Respecting other peoples time


Time is a component quantity of various measurements used to sequence events, to compare the duration of events or the intervals between them, and to quantify rates of change of quantities in material reality or in the conscious experience. Time is the indefinite continued progress of existence and events that occur in apparently irreversible succession from the past through the present to the future.

You may think managing time is only about how you manage your personal work schedule, but the fact is time affects us all. In some ways, respecting other people’s time means you are respectful of your own time and schedule. Here are some effective tips on how to be respectful of other people’s time.

Name your time…and stick to it.

Arranging a meeting with someone? Specifically name how much time you’ll need from them and stick to your word. It shows you value and honor the other person’s time. If you only need fifteen minutes of someone’s time, spend only fifteen minutes with them. It’s as simple as that.

Arrive early to appointments and meetings.

Some people confuse arriving early to a meeting with arriving on time. If you have a meeting scheduled for 10 A.M., you should aim to arrive before that time, say, at 9:45 or 9:50 A.M. Arriving on the dot at 10 A.M. is too late — that’s when you’re supposed to start your meeting! Strive to arrive between ten and fifteen minutes early to your appointments. You’ll have enough time to get settled in, pull out your things, and start your meeting…on time.

Always be prepared.

Frantically searching for a pen, borrowing a notebook, and rifling through your bag for your files not only looks unprofessional, but can take up precious time. Before meeting with someone, make sure you’ve appropriately gathered and prepared everything you need for your meeting. You should have your notes and research at the ready, computers and tablets should be fully charged and booted up, and you should have a pen and notepad on hand. You might want to create a list of must-have items for your meetings so you’ll always know what to pack.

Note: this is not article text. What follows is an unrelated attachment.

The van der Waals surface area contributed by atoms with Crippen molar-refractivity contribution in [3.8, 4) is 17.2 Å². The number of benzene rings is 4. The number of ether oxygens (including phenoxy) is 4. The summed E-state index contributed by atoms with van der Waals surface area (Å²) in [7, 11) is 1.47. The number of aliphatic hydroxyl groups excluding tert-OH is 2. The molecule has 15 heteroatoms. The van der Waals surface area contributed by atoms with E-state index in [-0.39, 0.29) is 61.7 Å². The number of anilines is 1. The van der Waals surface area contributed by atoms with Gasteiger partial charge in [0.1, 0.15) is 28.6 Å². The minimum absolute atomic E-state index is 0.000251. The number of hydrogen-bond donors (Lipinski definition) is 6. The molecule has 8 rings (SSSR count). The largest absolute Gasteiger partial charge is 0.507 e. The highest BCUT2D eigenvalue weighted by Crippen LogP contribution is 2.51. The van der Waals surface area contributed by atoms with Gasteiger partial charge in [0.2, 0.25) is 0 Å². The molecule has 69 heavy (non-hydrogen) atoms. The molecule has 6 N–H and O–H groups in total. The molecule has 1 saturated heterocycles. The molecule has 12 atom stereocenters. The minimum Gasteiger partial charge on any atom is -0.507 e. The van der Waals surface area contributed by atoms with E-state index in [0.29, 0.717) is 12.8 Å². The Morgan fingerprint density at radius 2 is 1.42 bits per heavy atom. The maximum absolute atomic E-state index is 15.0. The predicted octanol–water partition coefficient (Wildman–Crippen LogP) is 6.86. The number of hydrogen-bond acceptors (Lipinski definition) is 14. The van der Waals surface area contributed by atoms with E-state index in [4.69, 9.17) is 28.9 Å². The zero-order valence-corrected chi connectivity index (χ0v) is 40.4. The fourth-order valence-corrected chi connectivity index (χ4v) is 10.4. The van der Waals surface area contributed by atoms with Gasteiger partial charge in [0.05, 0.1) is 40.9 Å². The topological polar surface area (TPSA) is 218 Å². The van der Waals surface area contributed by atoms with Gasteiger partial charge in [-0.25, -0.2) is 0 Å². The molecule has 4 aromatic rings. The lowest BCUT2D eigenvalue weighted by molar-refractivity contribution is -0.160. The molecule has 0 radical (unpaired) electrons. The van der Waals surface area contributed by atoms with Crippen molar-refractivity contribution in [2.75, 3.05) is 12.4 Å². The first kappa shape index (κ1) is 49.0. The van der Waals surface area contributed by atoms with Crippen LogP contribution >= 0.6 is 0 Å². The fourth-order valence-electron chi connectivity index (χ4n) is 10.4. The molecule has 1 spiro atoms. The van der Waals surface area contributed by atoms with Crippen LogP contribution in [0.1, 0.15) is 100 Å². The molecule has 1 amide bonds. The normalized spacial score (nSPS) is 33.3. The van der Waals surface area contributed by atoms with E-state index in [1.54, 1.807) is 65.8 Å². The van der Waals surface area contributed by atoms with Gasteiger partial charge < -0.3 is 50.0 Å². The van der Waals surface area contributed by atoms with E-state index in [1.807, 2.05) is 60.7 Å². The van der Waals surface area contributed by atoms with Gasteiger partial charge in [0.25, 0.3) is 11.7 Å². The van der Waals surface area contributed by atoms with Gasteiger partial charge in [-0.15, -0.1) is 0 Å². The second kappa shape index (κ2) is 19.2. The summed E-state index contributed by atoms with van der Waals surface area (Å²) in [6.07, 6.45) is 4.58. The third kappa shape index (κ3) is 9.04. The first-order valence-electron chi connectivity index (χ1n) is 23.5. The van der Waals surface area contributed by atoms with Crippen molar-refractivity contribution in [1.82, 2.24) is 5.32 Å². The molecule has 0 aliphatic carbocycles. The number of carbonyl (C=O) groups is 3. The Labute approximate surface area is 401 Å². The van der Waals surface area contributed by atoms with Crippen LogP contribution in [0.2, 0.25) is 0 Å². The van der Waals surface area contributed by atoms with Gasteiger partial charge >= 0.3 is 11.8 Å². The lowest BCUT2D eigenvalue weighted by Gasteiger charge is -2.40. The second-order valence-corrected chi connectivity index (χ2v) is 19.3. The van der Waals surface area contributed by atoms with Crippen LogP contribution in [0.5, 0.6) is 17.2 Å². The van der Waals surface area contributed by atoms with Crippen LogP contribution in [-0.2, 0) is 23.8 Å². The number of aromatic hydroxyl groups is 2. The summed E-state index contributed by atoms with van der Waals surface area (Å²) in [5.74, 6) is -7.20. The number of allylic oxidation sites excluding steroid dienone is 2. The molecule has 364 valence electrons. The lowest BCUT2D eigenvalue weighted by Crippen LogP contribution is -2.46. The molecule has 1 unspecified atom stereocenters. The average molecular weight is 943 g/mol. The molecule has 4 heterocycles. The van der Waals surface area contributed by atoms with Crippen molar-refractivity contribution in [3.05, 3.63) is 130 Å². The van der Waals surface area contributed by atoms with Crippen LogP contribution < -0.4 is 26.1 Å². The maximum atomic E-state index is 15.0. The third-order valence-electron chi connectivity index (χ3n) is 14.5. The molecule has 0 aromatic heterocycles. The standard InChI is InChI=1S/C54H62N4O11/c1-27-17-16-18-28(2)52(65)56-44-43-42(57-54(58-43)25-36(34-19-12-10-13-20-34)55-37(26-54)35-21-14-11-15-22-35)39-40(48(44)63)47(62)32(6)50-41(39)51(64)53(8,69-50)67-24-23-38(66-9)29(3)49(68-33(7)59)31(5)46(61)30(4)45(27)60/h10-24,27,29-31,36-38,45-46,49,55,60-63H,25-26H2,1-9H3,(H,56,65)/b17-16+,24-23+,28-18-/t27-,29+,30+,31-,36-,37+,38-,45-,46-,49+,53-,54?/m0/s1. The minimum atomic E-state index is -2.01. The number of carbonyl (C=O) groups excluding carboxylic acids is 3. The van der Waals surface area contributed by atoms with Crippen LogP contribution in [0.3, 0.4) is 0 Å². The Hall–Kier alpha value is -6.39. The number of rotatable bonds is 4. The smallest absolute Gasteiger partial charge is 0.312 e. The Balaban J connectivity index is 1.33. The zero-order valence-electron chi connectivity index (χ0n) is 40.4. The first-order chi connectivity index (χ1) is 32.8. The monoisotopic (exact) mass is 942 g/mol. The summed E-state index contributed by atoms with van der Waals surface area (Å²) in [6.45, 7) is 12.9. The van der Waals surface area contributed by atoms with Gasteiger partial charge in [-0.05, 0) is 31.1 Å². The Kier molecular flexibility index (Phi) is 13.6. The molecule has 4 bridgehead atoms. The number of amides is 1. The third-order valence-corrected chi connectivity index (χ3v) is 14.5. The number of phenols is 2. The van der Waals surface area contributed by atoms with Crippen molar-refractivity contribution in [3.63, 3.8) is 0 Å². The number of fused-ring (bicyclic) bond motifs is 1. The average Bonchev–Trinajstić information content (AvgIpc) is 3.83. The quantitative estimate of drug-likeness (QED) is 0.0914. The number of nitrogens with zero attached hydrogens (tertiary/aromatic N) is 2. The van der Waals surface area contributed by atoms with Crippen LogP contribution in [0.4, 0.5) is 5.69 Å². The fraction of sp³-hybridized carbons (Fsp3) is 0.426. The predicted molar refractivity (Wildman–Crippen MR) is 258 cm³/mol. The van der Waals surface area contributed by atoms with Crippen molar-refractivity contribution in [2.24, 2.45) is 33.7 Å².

Be relentlessly proactive.

Don’t always wait for direction from others. Use your own skills and resources to start getting things done and solve problems. Get in the habit of figuring things out for yourself. Don’t be afraid of a challenge once in a while.

Eliminate distractions where possible.

This means thinking about, and neutralizing potential distractions that could interfere with your time together. Common distractions include phone calls, text alerts, being interrupted by other people, extraneous materials, and so on. You might have to move your meeting from a noisy office to a quiet conference room, ask people not to call or text you, remove a stack of unrelated files from your desk, or, again, put your phone to voicemail or silence it completely.

smartphonePut away that cell phone.

Do you check your text messages, email, voicemail, play games, or otherwise distract yourself with your cell or smart phone when meeting with someone? If you do, you’re only wasting your time, and theirs. Plus, fiddling with your phone is downright rude! Restrain yourself. Silence or turn off your device if you have to. Remember, you set up your meeting so you could spend some solid, quality, one-on-one time with that person. If you’re going to ignore someone while you’re sitting right in front of them, why bother setting up the meeting in the first place?

Let others know when you’re behind schedule.

If you are running late to an appointment or meeting, call ahead to let people know you’re behind schedule. Let them know where you are, what your estimated time of arrival is, and whether to cancel appointments and schedules as soon as possible.

If you know you can’t make a meeting, appointment or event, don’t sit on your cancellation.

Let the other party know as soon as you can so they have adequate time to rework their schedules, cancel reservations, postpone preparations, and so on; they can go ahead without you, etc.

Treat others as you would like to be treated.

If you’re ever in doubt as to how you should respect other people’s time, simply remember the golden rule: treat others as you would like to be treated. This may sound lovely in theory, but how do you actually go about doing so? Here’s one way to go about it: think about a recent meeting where someone blatantly disrespected your time. The experience made you angry and frustrated. What sent you over the edge? Were they late? Did they ignore you? Did they talk on and on and make you miss another appointment? Once you’ve identified that particularly frustrating action, make note of it. Do everything you can to *not* replicate the actions of *that* person in your meetings with others.

meetingStart meetings on time, End meetings on time.

Start meetings when they are supposed to start, and don’t wait for late stragglers to arrive. It’s highly rude and insulting to those people who did everything in their power to arrive on time to a meeting. Waiting to start shows favouritism to those who haven’t yet made it to the meeting and devalues the time of the people sitting right in front of you. This tip echoes my previous pointer; end meetings when they are supposed to end, Period. Dragging a meeting on and on past the ending time is a sure-fire way to have people dislike and distrust you.


By: Umaru Maryam Hadejia





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